listen. culture

Help Wanted: How to Ask for Support

Hannah Grove | State Street Corporation

April 04,2019

Years ago, before I became CMO at State Street, I was a member of our public relations team working out the communications strategy around an acquisition.

Because I was still learning the complex financial services terms, I was struggling with some key technical details and it impacted my ability to produce effective messaging.

My initial impulse was to power through on my own and hope for the best. But given the importance of this deal to the company, I knew things could go awry if I took that path. Instead, I stopped agonizing, swallowed my pride and asked for help.

Asking for help may seem like a risky proposition. People may be reticent to ask for assistance because they worry that their colleagues are too busy to lend a hand ... and will resent them for asking in the first place. But more likely, they fear that by asking a question, they'll betray their own lack of knowledge. This can be especially true as you move up in an organization and are expected to know more, simply by virtue of your title.

For everyone harboring such concerns (including myself, circa 15 years ago), here's a piece of advice: Get over it.

The face-saving you think you're doing by withholding your questions probably isn't working. In fact, your colleagues are likely to read your questions as a sign of intellectual curiosity, not incompetence. And in a world where diversity of thought has become a corporate virtue, trying to give off the impression that one person — you — has all the answers is a foolhardy endeavor. When you seek guidance from others, your colleagues will likely appreciate that you're actively working to incorporate others' viewpoints and insights into your final product. In some cases, it can also provide the opportunity to break the ice with people you don't work with often.

But there is a bit of an art to asking for help. If you're careless in the way you ask, you risk alienating others. You are, after all, adding yet another item to someone's possibly overflowing plate, so it's critical to be considerate. How do you do that? For starters, be precise in your request. “Can I get your feedback on this?” may be among the most dreaded asks, especially when it’s accompanied by, say, an 80-page draft report. However inadvertently, you’re telegraphing to your colleague that you’d like her to fill in any and all blanks she finds. That's asking too much. Instead, focus on a specific item or two that you really need guidance on, whether it’s a question about strategy or a new product that you’re not quite sure how to describe.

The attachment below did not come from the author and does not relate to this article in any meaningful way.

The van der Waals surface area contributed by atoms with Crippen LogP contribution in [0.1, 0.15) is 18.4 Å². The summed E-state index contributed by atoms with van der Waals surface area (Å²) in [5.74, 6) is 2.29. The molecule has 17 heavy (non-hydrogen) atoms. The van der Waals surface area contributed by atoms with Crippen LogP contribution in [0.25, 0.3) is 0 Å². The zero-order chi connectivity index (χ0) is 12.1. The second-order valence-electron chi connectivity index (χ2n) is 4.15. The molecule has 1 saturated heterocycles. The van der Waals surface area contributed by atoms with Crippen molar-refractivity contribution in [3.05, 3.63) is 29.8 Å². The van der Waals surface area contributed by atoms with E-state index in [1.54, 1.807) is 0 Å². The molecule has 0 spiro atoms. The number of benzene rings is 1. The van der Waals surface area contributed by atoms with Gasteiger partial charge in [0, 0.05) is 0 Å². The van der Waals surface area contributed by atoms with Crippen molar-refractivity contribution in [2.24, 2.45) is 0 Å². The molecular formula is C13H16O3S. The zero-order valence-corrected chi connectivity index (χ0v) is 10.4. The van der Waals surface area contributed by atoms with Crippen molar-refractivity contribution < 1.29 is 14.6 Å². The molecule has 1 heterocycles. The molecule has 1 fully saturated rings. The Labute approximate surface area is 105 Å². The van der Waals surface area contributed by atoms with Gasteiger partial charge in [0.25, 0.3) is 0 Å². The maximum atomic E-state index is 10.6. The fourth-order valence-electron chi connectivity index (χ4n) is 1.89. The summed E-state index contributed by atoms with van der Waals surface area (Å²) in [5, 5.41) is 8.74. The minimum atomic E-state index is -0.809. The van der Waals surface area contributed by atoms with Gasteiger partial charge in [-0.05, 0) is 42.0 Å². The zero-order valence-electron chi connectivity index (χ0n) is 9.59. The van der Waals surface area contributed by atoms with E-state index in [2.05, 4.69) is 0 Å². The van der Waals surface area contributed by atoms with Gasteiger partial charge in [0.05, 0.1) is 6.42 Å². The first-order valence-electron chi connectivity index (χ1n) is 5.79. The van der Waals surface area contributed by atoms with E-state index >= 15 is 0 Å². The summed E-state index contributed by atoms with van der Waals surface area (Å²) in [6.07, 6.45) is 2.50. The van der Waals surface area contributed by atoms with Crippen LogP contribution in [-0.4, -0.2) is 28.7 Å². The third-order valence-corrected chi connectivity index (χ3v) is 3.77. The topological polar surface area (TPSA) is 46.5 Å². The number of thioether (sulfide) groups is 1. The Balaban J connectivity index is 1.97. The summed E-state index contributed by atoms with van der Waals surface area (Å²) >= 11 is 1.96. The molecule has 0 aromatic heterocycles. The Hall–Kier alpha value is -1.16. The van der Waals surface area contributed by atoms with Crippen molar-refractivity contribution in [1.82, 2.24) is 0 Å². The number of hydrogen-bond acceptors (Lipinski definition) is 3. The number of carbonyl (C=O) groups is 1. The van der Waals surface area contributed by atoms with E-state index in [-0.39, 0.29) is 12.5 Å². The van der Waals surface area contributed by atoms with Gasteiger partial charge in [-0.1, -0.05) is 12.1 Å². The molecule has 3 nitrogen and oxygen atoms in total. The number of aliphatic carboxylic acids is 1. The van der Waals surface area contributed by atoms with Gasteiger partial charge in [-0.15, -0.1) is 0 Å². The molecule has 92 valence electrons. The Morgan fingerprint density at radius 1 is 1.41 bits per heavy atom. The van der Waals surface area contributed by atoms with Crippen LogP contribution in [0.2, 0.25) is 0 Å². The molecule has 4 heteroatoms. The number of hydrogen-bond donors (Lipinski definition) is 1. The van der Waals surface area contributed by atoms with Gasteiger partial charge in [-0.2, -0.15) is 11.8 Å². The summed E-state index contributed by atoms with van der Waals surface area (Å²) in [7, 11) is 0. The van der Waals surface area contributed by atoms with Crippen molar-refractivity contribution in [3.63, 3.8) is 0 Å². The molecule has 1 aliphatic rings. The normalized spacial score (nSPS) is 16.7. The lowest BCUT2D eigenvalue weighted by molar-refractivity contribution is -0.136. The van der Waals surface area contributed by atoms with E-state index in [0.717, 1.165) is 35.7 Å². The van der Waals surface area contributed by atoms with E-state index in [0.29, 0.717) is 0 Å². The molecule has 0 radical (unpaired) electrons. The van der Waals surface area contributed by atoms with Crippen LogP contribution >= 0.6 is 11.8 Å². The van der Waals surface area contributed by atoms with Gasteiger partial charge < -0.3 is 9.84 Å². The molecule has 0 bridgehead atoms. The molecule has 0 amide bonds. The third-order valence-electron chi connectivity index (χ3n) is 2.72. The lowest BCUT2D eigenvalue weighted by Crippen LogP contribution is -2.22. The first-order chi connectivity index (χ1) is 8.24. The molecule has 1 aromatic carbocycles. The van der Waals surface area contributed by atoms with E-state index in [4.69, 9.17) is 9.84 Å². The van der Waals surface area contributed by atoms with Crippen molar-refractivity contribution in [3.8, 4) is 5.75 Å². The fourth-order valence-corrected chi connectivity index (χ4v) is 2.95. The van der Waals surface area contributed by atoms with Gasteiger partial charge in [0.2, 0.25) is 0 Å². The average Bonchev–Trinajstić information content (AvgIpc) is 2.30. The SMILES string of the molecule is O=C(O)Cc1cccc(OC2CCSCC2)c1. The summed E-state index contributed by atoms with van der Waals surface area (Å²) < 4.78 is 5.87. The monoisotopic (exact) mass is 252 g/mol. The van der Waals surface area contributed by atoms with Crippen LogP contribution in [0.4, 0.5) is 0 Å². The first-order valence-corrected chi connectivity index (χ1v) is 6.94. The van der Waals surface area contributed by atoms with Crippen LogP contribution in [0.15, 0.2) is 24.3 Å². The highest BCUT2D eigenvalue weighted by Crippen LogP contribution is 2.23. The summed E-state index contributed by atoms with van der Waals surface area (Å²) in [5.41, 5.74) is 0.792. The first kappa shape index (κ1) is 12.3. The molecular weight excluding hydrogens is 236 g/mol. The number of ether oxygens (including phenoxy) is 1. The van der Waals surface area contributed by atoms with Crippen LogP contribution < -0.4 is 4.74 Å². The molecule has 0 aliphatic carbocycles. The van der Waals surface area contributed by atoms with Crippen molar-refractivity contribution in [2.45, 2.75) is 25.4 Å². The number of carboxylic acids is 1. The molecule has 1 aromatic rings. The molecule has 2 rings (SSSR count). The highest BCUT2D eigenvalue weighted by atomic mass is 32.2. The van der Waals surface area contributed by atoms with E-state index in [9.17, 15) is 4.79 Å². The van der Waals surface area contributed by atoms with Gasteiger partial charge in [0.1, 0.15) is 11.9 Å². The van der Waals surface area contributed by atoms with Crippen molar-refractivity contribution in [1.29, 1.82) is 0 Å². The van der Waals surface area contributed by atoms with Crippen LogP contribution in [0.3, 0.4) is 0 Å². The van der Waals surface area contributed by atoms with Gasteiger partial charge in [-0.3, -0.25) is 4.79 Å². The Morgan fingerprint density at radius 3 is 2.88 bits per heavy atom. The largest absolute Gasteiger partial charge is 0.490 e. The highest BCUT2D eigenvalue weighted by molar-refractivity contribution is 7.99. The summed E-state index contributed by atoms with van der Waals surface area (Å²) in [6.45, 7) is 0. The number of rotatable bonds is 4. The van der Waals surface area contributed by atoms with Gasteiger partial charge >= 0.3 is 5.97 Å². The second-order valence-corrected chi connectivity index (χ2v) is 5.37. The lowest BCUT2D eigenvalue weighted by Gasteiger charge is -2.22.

If possible, do your best to approach them well ahead of your deadline. Asking an urgent favor of a colleague who has their own time-sensitive matters isn’t a great way to ingratiate yourself with that person. Last but not least, avoid making your request over email— particularly if your request is a complicated one. Chatting about your ask in real time is typically more efficient than exchanging dozens of emails, and it relays your gratitude for their support in a more genuine way. If you're in a position of authority, an emailed "request" for help can come across more like an order. Talking over the phone or face-to-face helps clarify that you really are asking for a favor and that you're genuinely grateful for the support.

Stressing common goals is also important. When I was developing the communications strategy around that acquisition years ago, I made it clear to my colleagues that a successful communications approach would benefit them too. We needed to have a solid partnership so we could effectively share our story.

Those who helped me included senior managers who didn't raise an eyebrow over the fact that someone else in a relatively high-ranking position needed extra support to get her job done. That came as a great relief, but was also a sign that we as a company are doing something right. As workplace researchers Mark C. Bolino and Phillip S. Thompson note in the Harvard Business Review, it benefits a business when leaders "show their own willingness to help and be helped."[1] Their employees, Bolino and Thompson write, "are more likely to see the merits of citizenship behaviors when they observe their leaders engaging in such behaviors themselves."

These days, I'm quicker to ask for help when I need it and quick to help others as well — which brings me to my final point. Perhaps the best way to ensure that you'll get the assistance you need is by being helpful to your coworkers. It's not a one-way street. If someone is doing you a favor, you should be prepared to return it.

1. Bolino, M. C., & Thompson, P. S. (2018, June 14). Why We Don't Let Coworkers Help Us, Even When We Need It. Harvard Business Review. Retrieved from



Hannah Grove | State Street Corporation

Hannah Grove is our chief marketing officer. She focuses on engaging our stakeholders in ways that differentiate and add value. She is also on a mission to eradicate jargon. Hannah is currently listening to the "Whatever Happened to Pizza at McDonald’s" podcast and Arcangelo Corelli.